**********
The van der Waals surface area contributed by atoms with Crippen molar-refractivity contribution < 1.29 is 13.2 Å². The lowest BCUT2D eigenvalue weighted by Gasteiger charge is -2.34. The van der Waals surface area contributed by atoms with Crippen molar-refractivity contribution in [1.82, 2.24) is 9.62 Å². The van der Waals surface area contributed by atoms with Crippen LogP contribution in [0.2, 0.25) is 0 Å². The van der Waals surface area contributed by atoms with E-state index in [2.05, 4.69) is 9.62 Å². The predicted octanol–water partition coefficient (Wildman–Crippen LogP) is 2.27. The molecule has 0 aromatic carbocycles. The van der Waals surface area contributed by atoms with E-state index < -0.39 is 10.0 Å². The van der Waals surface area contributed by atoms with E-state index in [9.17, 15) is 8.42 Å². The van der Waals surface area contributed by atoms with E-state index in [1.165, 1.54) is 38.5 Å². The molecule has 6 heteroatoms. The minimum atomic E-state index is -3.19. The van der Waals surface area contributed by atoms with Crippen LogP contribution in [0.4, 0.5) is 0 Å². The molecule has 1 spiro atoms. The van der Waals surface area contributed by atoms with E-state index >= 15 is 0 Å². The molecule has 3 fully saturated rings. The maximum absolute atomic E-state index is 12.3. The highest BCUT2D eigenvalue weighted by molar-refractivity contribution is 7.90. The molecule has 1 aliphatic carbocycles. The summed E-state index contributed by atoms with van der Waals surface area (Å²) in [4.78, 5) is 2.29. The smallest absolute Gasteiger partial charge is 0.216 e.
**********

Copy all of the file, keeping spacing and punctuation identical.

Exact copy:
The van der Waals surface area contributed by atoms with Crippen molar-refractivity contribution < 1.29 is 13.2 Å². The lowest BCUT2D eigenvalue weighted by Gasteiger charge is -2.34. The van der Waals surface area contributed by atoms with Crippen molar-refractivity contribution in [1.82, 2.24) is 9.62 Å². The van der Waals surface area contributed by atoms with Crippen LogP contribution in [0.2, 0.25) is 0 Å². The van der Waals surface area contributed by atoms with E-state index in [2.05, 4.69) is 9.62 Å². The predicted octanol–water partition coefficient (Wildman–Crippen LogP) is 2.27. The molecule has 0 aromatic carbocycles. The van der Waals surface area contributed by atoms with E-state index < -0.39 is 10.0 Å². The van der Waals surface area contributed by atoms with E-state index in [9.17, 15) is 8.42 Å². The van der Waals surface area contributed by atoms with E-state index in [1.165, 1.54) is 38.5 Å². The molecule has 6 heteroatoms. The minimum atomic E-state index is -3.19. The van der Waals surface area contributed by atoms with Crippen LogP contribution in [0.4, 0.5) is 0 Å². The molecule has 1 spiro atoms. The van der Waals surface area contributed by atoms with E-state index >= 15 is 0 Å². The molecule has 3 fully saturated rings. The maximum absolute atomic E-state index is 12.3. The highest BCUT2D eigenvalue weighted by molar-refractivity contribution is 7.90. The molecule has 1 aliphatic carbocycles. The summed E-state index contributed by atoms with van der Waals surface area (Å²) in [4.78, 5) is 2.29. The smallest absolute Gasteiger partial charge is 0.216 e.